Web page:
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4 DUBLIN

Jewers, Jack FrommerMedia ePub

4

Dublin

For such an ancient town, Dublin is doing a pretty good job of not showing its age. Despite its stony gray appearance, the Irish capital is actually one of Europe’s most youthful cities, with the average age of its population somewhere around 36 years old. It’s growing rapidly, too—a full 50% more people now call Dublin home than did in the year 2000, and almost a third of Ireland’s entire population now lives in the greater Dublin area. This is by far Ireland’s most cosmopolitan city, and its most diverse; at times it feels more like a modern European city than it does the Irish capital. Edgy bars and cafes buzz alongside pubs that have stood for centuries, and chic boutiques are snuggled into the medieval precincts of the old city. It’s yours to discover afresh—and even if you think you know what to expect, you’re almost certain to be surprised by what you find.

Essentials

Arriving

By Plane    Aer Lingus (www.aerlingus.com;  081/836-5000), Ireland’s national airline, operates regular, direct, scheduled flights between Dublin International Airport and numerous cities worldwide. Direct routes from the United States include Boston, Chicago (O’Hare), New York (JFK), Orlando, and San Francisco. American Airlines (www.aa.com;  1800/433-7300), Delta (www.delta.com;  800/241-4141), and United (www.united.com;  1800/864-8331) all fly direct to Dublin from at least one of those same cities. From Canada, direct flights are operated by Air Canada (www.aircanada.com;  1888/247-2262). From Australia, Qantas (www.qantas.com;  13-13-13 from within Australia) flies to Dublin with a change in London or Dubai. Air New Zealand (www.airnewzealand.co.nz;  080/0737-000) flies to Dublin, changing in San Francisco or Los Angeles and then London. Most major European airlines have direct flights to Dublin.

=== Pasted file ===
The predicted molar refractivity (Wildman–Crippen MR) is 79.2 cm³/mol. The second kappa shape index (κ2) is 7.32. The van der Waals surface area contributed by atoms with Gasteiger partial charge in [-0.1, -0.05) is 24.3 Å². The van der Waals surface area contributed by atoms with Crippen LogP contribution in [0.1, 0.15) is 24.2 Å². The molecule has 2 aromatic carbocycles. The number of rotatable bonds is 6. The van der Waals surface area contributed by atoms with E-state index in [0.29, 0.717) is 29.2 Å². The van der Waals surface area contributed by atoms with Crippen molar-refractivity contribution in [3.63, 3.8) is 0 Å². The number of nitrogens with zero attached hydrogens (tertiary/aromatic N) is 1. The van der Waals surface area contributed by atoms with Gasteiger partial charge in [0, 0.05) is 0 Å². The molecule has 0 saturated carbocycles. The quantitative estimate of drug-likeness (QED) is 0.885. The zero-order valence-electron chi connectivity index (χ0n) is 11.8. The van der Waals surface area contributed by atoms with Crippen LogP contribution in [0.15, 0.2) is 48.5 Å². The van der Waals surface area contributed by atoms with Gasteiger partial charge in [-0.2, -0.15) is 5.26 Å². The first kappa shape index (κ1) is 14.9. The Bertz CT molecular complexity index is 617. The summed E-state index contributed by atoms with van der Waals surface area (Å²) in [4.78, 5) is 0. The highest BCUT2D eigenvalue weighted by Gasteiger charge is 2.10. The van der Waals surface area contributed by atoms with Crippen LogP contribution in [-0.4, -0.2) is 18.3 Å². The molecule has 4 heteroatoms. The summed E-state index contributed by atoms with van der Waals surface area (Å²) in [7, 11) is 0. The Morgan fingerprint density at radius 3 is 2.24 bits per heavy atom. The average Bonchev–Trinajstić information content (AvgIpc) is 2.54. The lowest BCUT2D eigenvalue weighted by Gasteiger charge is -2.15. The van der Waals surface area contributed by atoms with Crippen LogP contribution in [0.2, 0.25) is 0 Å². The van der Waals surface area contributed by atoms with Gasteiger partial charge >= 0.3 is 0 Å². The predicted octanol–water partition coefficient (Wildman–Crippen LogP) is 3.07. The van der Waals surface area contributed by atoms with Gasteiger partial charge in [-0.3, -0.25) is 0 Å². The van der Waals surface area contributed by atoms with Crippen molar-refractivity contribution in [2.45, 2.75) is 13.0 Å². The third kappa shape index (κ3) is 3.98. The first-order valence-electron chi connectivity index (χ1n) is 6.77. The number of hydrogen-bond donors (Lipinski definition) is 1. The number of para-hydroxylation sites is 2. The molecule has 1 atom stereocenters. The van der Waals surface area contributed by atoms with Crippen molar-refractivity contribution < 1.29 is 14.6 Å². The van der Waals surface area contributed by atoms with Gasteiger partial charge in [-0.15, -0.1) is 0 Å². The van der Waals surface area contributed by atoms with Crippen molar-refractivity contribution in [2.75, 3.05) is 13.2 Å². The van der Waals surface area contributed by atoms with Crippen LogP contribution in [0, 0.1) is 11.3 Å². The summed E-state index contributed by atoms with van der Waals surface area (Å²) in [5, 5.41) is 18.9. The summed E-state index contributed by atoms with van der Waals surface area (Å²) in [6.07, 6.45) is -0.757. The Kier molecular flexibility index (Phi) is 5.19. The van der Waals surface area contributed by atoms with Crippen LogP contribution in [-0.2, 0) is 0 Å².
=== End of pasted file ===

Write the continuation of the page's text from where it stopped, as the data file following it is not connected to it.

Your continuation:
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5. The Great Outdoors

Donald Olson FrommerMedia ePub

Berlin’s biggest outdoor playground is a vast swathe of greenery studded with lakes and canals. You’ll find some quiet corners, but most of Tiergarten hums with activity, from picnicking families to rollerblading teenagers. Footpaths weave through woodlands where Prussian princes once went hunting, affording snapshot glimpses of the Siegessäule (Victory Colum). START: S-Bahn to Tiergarten.

 

Landwehrkanal. Begin your stroll on the grassy banks of the Landwehrkanal, Berlin’s main canal. Running parallel to the water, the tree-fringed Gartenufer skirts the zoo (Go to Page) and offers a sneak preview of its inhabitants. Peek through the fence to spy hyenas, storks, and llamas. Cross the bridge to reach the serene rose gardens. 30 min. S-Bahn: Tiergarten.

Neuer See. A few paces away is the lake, mirroring a copse of oak, ash, and maple trees. When the sun’s out, the best way to appreciate it is by hiring a rowing boat (5€ for 30 minutes). 45 min.

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3 THE LAY OF THE LAND

Ames, Paul FrommerMedia ePub

3

The Lay of the Land

Portugal is a roughly drawn rectangle on Europe’s southwestern seaboard. It’s about 550km (350 miles) from north to south, 200km (110 miles) from east to west. To the north and east it’s bordered by Spain. On the south and west it’s bathed by the Atlantic Ocean. There are two Atlantic island groups, Madeira lying off the coast of Morocco and the nine Azores islands, halfway to Boston.